It All Starts With a Drawing/Diagram:
In this blog series, I am going to do a sculpting series. I hope some of you will decide to follow along and maybe we can share pictures together.
I will be starting with a drawing and concept and ending with the doll you see sitting in the chair to the left. She is about 9 inches tall and sits in a chair I bought a long time ago at the RagShop, which has since gone out of business.
If you do a google search for “wooden doll chairs” hopefully you will find a source to get a chair. You can easily replace the chair concept with having the doll sit in any scene. The techniques will be all the same.
Sculpting dolls starts with a diagram for me. I want the doll to fit into the chair and I want the scale to be right, so let me start by drawing a diagram and then see if the diagram fits into the chair.
Getting the Scale Right:
Once I draw the diagram, I “sit” it into the chair to see if it fits about right. If you look closely, you can see the chair in shadow behind the drawing. The arms and head cover over the top of the chair by about 1 1/2 heads, which is about what I want.
The body of the doll should fill about 3/4 of the width of the chair and the feet should reach the floor. The knees also bend at the end of the chair.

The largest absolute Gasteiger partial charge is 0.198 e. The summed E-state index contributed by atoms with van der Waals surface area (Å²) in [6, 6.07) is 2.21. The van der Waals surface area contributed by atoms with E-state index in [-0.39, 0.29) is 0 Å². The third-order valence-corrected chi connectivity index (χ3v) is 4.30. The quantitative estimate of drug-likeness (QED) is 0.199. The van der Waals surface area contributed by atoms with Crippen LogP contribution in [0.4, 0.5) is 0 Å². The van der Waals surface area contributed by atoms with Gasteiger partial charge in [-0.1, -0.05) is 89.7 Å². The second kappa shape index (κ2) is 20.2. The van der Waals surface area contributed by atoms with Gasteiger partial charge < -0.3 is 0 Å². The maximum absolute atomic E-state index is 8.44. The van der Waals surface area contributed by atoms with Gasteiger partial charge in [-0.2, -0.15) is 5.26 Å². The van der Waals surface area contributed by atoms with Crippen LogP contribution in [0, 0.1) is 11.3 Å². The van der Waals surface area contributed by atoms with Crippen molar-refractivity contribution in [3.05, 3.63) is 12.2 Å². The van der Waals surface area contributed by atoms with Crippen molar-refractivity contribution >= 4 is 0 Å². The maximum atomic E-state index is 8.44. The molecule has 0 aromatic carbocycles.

This illustration is about 8 heads, which is about the proper size for a realistic doll. It should be between 7 and 8 heads, so I want the doll to be a little “lean” so this should work for me.
How I got the measurements:
I started off before the illustration by measuring the length of the entire height. I started about 2 to 3 inches above the back of the chair, measured down the chair, across the seat, and down the front. I subtracted 1 inch because no one sits entirely against the back of the chair.
From this measurement, I divided it by 8 because every doll is made up of “8 heads”. I have a diagram in the back of my book, Sculpting Fairies in Polymer Clay, that shows a body divided into 7.5 to 8 segments. I will photograph it and upload it.
If you look closely at the paper I drew the illustration on, you can see the “math” on the bottom right hand side.
Cut Out The Diagram:
Once I feel comfortable with the drawing, I cut it out an re-seat it to check the size/width/height.
Here you can see that it fits into the chair and I am happy with it. So now it’s time to create the armature.
You cannot see from this one picture, but I did move the “butt” of the doll a little away from the back of the chair and the knees do fit in the chair.
Keep in mind that this is a working shape. As the doll begins to come alive, it will take shape on its own as the creative process takes over.
Next we will begin the Armature.